Medical writing differs in technique from writing essay and manuscripts for publication. The writing of an essay or manuscript requires adherence to prescribed forms, style, and syntax. The writer often generates several draft copies before finishing a polished document for publication.

Medical writing by contrast contains many abbreviations, brief forms, shortcuts, and word coinages that are an integral part of the language of medicine. It is not feasible or expected for a Medical Transcriptionist working in a fast-paced environment to convert the medical document into a piece of formal writing or a polished essay piece of writing.

Medical Transcriptionists are expected to produce clean, neat and accurate medical documents for every medical report dictated and to follow suggested or prescribed stylistic guidelines common to the Medical Transcription field or according to the agency he or she works for.

A lot of the stylistic rules of Medical Transcription relate to proper editing, punctuation, and grammar. You will find that even the most respected reference materials vary and contradict one another and themselves. The employer of a Medical Transcriptionist may mandate specific rules of grammar, style and format to be followed. In this case, the Medical Transcriptionist is required to follow the styles and formats mandated by his or her employer. In the absence of these, he or she can follow the common rules set forth by instructors of Medical Transcription and other experienced Medical Transcriptionists.


You will never find a perfect dictator! Every dictator has at one time or another misspoke and said something like, “The patient smokes two beers a day and drinks two packs,” or refers to surgery on the left arm in one paragraph and surgery on the right arm in the next paragraph. Busy dictating physicians count on the Medical Transcriptionist to be alert. When necessary, he or she must correct the mistakes of the dictating physician. Most of the time you won’t be required to put coffee on and have a cup of coffee waiting for the dictating physician, unless of course, you do this just out of courtesy, which can be nice, warm and friendly, when working in small environments or medical clinics. However, you will be required to correct his or her dictating mistakes.

Editing physician dictation is easier if you work with the same physician each day. You become accustom to their unique style of dictating. However, for those who work with 100’s of different dictators, it is experience and a firm grasp of medical language and terminology that becomes your number one tool for editing.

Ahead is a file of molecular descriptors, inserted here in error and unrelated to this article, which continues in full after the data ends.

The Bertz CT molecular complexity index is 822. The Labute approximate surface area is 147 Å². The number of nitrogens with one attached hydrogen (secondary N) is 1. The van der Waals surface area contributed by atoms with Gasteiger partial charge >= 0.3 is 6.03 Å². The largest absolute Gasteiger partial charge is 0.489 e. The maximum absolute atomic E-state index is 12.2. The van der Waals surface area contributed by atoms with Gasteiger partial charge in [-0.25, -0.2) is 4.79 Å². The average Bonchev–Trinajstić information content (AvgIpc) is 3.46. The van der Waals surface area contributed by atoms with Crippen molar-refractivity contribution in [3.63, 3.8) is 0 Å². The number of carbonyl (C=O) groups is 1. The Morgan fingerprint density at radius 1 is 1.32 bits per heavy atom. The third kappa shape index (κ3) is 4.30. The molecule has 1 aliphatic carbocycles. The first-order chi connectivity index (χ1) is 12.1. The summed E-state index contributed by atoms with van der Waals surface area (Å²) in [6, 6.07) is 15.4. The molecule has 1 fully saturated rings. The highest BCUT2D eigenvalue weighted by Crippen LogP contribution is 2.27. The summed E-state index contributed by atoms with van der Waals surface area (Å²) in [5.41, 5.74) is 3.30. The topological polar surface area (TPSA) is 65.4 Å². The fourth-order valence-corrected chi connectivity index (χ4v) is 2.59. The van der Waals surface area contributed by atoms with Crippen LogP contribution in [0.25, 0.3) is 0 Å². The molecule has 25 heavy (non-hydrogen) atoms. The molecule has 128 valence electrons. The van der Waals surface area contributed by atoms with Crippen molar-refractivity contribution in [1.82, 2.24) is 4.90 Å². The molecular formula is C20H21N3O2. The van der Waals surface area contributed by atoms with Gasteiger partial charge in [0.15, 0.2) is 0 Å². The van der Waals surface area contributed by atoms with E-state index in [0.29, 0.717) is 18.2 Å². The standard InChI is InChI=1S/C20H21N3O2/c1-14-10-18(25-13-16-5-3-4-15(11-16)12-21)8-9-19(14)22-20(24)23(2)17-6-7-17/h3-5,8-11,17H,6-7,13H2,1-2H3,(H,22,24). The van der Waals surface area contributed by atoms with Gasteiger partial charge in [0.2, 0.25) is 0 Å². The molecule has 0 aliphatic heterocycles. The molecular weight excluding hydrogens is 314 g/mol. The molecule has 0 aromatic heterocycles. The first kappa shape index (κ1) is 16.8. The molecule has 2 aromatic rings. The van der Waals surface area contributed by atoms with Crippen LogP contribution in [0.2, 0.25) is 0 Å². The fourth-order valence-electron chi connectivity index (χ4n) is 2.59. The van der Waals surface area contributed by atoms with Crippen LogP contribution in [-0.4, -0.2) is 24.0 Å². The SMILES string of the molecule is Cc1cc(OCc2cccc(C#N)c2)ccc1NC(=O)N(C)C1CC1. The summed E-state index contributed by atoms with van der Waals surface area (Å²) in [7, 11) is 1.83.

When necessary, the transcriptionist may add conjunctions, prepositions, articles, pronouns, nouns, and verbs to complete a sentence and help make sense of sentences.


Physician dictates: No tenderness present over chest
Transcribed: No tenderness is present over the chest.

Physician dictates: Came in with chest pain
Transcribed: The patient came in with chest pain.

It is also acceptable to type all of the above as dictated. This preserves the style of the dictator.

In my first job as a Medical Transcriptionist in a small state run Crippled Children’s Clinic, I was instructed to type exactly what the physician dictated. I only changed or edited sentences such as when doctor dictates throughout the report he or she performed surgery on the left leg, and then suddenly changed it over to the right leg before the report was finished. And when I made such a change, I carefully read previous dictations and diagnosis of patient to be certain which leg the doctor actually performed surgery upon!

The Medical Transcriptionist should never edit physician dictation aggressively. It has to be done subtly, delicately and carefully. You want to always strive for a favorable response from the dictator. You need to be involved and alert while transcribing medical dictation so that when something is dictated that just does not make sense, which does not flow, or does not add up, you will immediately detect it. Listen with an intelligent ear to produce accurate, intelligent, clear medical documents. Keep in mind the fine line between “editing” and tampering.

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© 2007 Connie Limon All Rights Reserved

Author's Bio: 

Connie Limon, Medical Transcriptionist. Visit us at for more information about the unique and rewarding career choice of Medical Transcription. Visit Camelot Articles for a variety of FREE reprint articles for your newsletter, web sites or blogs.